DHFL’s New Resolution Plan Offers To Repay Lenders Over 10-20 Year Period
An advertisement board for Dewan Housing Finance Corporation Ltd. in Mumbai. (Photographer: Anirudh Saligrama/BloombergQuint)

DHFL’s New Resolution Plan Offers To Repay Lenders Over 10-20 Year Period

Dewan Housing Finance Corporation Ltd. has filed a draft resolution plan through which its creditors will be repaid over the next 10 to 20 years from receivables the company will earn from its loan assets. If the resolution plan is accepted by its lenders, DHFL’s creditors will own a 51 percent stake in the company against their combined debt exposure of close to Rs 84,000 crore.

The housing finance company has been mired in a liquidity crisis since September 2018, in the aftermath of the collapse of the Infrastructure Leasing and Finance Services Group. This is the second draft plan proposed by the company to its lenders. The first resolution plan was rejected by lenders, BloombergQuint reported on Sept 18.

As per the new draft resolution plan filed with stock exchanges on Sept. 28, the company has proposed each lender, depending on the type of debt instrument provided to DHFL, will receive an equity stake of 2.3 percent in the company at a price of Rs 54 per equity share.

Also read: BQ Exclusive: DHFL Lenders Seek RBI Approval To Take Over A Portion Of The Company

DHFL held a meeting on Sept. 27 to present the plan to all its institutional, creditors including banks, financial institutions, mutual funds, insurance companies and other institutional bond holders.

On Sept. 28, Vaijinath M Gavarshetty, former Chief General Manager of State Bank of India has been appointed as DHFL’s chief executive officer effective Oct. 1, based on the recommendations of the board’s Nomination & Remuneration Committee,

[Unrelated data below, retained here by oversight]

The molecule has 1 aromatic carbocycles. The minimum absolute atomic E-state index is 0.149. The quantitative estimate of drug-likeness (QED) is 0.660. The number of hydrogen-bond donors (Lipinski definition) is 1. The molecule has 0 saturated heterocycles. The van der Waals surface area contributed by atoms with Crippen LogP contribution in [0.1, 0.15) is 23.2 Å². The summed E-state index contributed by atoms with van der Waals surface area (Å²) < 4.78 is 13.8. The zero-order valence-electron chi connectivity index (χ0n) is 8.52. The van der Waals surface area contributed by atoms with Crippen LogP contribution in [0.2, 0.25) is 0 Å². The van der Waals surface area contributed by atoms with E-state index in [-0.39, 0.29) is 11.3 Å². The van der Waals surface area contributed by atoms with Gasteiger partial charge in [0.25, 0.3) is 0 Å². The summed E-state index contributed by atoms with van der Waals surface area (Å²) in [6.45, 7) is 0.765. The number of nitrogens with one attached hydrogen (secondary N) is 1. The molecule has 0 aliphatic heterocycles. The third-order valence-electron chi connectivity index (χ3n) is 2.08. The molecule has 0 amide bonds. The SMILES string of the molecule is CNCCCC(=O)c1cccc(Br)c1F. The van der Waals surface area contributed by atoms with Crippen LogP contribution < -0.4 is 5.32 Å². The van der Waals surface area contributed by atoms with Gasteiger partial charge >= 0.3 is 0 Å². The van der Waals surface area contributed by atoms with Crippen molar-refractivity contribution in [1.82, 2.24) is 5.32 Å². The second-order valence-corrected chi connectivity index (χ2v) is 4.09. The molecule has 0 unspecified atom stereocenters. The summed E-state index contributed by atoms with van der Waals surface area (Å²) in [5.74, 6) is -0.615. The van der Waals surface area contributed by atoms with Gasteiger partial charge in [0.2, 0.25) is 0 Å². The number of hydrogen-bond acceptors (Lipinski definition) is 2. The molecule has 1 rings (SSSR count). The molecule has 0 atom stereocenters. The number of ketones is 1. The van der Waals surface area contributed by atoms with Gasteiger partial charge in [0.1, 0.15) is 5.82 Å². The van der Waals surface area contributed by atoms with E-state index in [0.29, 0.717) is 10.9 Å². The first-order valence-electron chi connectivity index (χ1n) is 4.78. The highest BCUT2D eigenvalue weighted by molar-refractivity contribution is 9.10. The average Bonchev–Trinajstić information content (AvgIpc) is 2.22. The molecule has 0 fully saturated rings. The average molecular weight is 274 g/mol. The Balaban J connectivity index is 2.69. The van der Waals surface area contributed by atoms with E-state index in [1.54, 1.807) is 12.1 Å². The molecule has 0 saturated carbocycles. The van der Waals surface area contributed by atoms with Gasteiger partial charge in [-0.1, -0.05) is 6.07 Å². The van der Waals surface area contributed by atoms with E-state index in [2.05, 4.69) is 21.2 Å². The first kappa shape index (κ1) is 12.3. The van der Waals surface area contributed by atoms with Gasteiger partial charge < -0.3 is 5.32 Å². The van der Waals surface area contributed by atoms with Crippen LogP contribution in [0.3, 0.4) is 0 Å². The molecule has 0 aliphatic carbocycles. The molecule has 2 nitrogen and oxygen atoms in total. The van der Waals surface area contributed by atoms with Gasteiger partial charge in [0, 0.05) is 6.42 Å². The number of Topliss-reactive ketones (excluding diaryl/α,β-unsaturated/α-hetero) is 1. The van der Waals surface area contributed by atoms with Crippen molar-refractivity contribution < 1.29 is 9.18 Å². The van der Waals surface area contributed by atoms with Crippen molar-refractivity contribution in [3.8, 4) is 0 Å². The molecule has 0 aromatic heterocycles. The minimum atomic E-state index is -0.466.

Also read: Is DHFL’s Securitisation Pool Running Dry?

Repayment Roadmap

The revised draft resolution plan states that the company will use cash proceeds from loan assets over the next 10 to 20 years to repay its creditors by issuing pass-through-certificates or securities.

All retail and whole-sale loan assets of the company will be mapped against the securities it will issue. This will yield interest payments to the lenders, investors and depositors every month, the plan proposes.

The first category of debt worth over Rs 34,800 crore will be repaid through inflows from the company’s retail assets, where the projected cash inflow stands at over Rs 52,600 crore by financial year 2034-35.

“Public deposits payable till Oct 31, 2019, have been assumed to be paid with existing interest rates. The balance PDs are proposed to be restructured over 10 years with NIL interest,” according to the plan.

Similarly, the proceeds from DHFL’s project loan assets will be used repay around Rs 12,000 crore of debt at a proposed internal rate of return of 8.50 percent. The plan pegs the projected cash flow from these set of loans at over Rs 21,000 crore over the next 10 years.

Additionally, another Rs 35, 326 crore of the company’s remaining debt is proposed to be repaid from around Rs 39,000 crore worth of cash expected to flow from other lines of credit and project loans provided by DHFL.

This proposed resolution plan, including all projections, cash flows and computation of liabilities, was based on reports received from various consultants appointed by lenders and the company, it said. The cash flow projections factored for the proposed resolution plan do not take into account any tax impact that might occur, in the hands of borrowers.

The plan is subject to approval by DHFL’s creditors and investors.

Debt Exposure and Loan Assets

While banks have a Rs 27,527 crore debt exposure to the company in terms of loans, they also hold Rs 10,815 crore worth of DHFL’s non-convertible debenture papers.

As of July 6, 2019, the housing finance company had close to Rs 90,000 crore of loan assets on its balance sheet, including Rs 35,000 crore in retail-loan assets and over Rs 35,000 crore worth of project and mortgage loans.

On Friday, DHFL share price closed at Rs 42.25 on the Bombay Stock Exchange.

Also read: DHFL, Wadhawans And Ownership Webs

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